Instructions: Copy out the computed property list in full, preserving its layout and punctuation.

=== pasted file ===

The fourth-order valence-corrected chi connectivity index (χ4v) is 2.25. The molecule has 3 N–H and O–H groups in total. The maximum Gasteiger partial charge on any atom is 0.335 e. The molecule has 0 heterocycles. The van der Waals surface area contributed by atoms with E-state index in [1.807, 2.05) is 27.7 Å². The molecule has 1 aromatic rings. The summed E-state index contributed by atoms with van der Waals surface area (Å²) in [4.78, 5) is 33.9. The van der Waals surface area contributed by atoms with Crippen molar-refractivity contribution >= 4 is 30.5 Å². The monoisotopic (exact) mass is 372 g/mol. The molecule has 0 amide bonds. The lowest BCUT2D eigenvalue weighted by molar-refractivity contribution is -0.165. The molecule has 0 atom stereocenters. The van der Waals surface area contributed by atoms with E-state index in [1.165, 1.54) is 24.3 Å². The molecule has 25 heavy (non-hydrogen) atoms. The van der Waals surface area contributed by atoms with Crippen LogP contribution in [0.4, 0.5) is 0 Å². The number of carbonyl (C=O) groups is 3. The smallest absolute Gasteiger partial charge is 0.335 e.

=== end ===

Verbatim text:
The fourth-order valence-corrected chi connectivity index (χ4v) is 2.25. The molecule has 3 N–H and O–H groups in total. The maximum Gasteiger partial charge on any atom is 0.335 e. The molecule has 0 heterocycles. The van der Waals surface area contributed by atoms with E-state index in [1.807, 2.05) is 27.7 Å². The molecule has 1 aromatic rings. The summed E-state index contributed by atoms with van der Waals surface area (Å²) in [4.78, 5) is 33.9. The van der Waals surface area contributed by atoms with Crippen molar-refractivity contribution >= 4 is 30.5 Å². The monoisotopic (exact) mass is 372 g/mol. The molecule has 0 amide bonds. The lowest BCUT2D eigenvalue weighted by molar-refractivity contribution is -0.165. The molecule has 0 atom stereocenters. The van der Waals surface area contributed by atoms with E-state index in [1.165, 1.54) is 24.3 Å². The molecule has 25 heavy (non-hydrogen) atoms. The van der Waals surface area contributed by atoms with Crippen LogP contribution in [0.4, 0.5) is 0 Å². The number of carbonyl (C=O) groups is 3. The smallest absolute Gasteiger partial charge is 0.335 e.